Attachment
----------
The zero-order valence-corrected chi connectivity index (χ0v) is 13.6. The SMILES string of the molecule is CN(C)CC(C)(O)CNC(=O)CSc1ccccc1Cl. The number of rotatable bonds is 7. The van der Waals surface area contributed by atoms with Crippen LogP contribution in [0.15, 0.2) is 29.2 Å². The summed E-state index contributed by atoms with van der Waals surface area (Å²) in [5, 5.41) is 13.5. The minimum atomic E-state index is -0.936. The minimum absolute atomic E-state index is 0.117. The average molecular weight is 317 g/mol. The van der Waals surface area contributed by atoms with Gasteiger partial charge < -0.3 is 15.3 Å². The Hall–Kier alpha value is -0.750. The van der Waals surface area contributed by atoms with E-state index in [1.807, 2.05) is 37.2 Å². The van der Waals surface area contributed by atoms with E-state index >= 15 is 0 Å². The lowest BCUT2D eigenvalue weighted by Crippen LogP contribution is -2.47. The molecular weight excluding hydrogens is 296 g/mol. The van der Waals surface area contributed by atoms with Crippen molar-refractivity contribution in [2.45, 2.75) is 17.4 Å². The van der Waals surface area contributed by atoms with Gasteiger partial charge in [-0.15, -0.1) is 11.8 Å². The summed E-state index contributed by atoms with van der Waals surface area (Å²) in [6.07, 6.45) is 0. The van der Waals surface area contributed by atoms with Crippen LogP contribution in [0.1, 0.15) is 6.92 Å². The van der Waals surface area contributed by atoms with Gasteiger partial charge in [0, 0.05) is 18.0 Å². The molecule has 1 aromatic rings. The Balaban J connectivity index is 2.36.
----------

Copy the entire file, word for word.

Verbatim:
The zero-order valence-corrected chi connectivity index (χ0v) is 13.6. The SMILES string of the molecule is CN(C)CC(C)(O)CNC(=O)CSc1ccccc1Cl. The number of rotatable bonds is 7. The van der Waals surface area contributed by atoms with Crippen LogP contribution in [0.15, 0.2) is 29.2 Å². The summed E-state index contributed by atoms with van der Waals surface area (Å²) in [5, 5.41) is 13.5. The minimum atomic E-state index is -0.936. The minimum absolute atomic E-state index is 0.117. The average molecular weight is 317 g/mol. The van der Waals surface area contributed by atoms with Gasteiger partial charge < -0.3 is 15.3 Å². The Hall–Kier alpha value is -0.750. The van der Waals surface area contributed by atoms with E-state index in [1.807, 2.05) is 37.2 Å². The van der Waals surface area contributed by atoms with E-state index >= 15 is 0 Å². The lowest BCUT2D eigenvalue weighted by Crippen LogP contribution is -2.47. The molecular weight excluding hydrogens is 296 g/mol. The van der Waals surface area contributed by atoms with Crippen molar-refractivity contribution in [2.45, 2.75) is 17.4 Å². The van der Waals surface area contributed by atoms with Gasteiger partial charge in [-0.15, -0.1) is 11.8 Å². The summed E-state index contributed by atoms with van der Waals surface area (Å²) in [6.07, 6.45) is 0. The van der Waals surface area contributed by atoms with Crippen LogP contribution in [0.1, 0.15) is 6.92 Å². The van der Waals surface area contributed by atoms with Gasteiger partial charge in [0, 0.05) is 18.0 Å². The molecule has 1 aromatic rings. The Balaban J connectivity index is 2.36.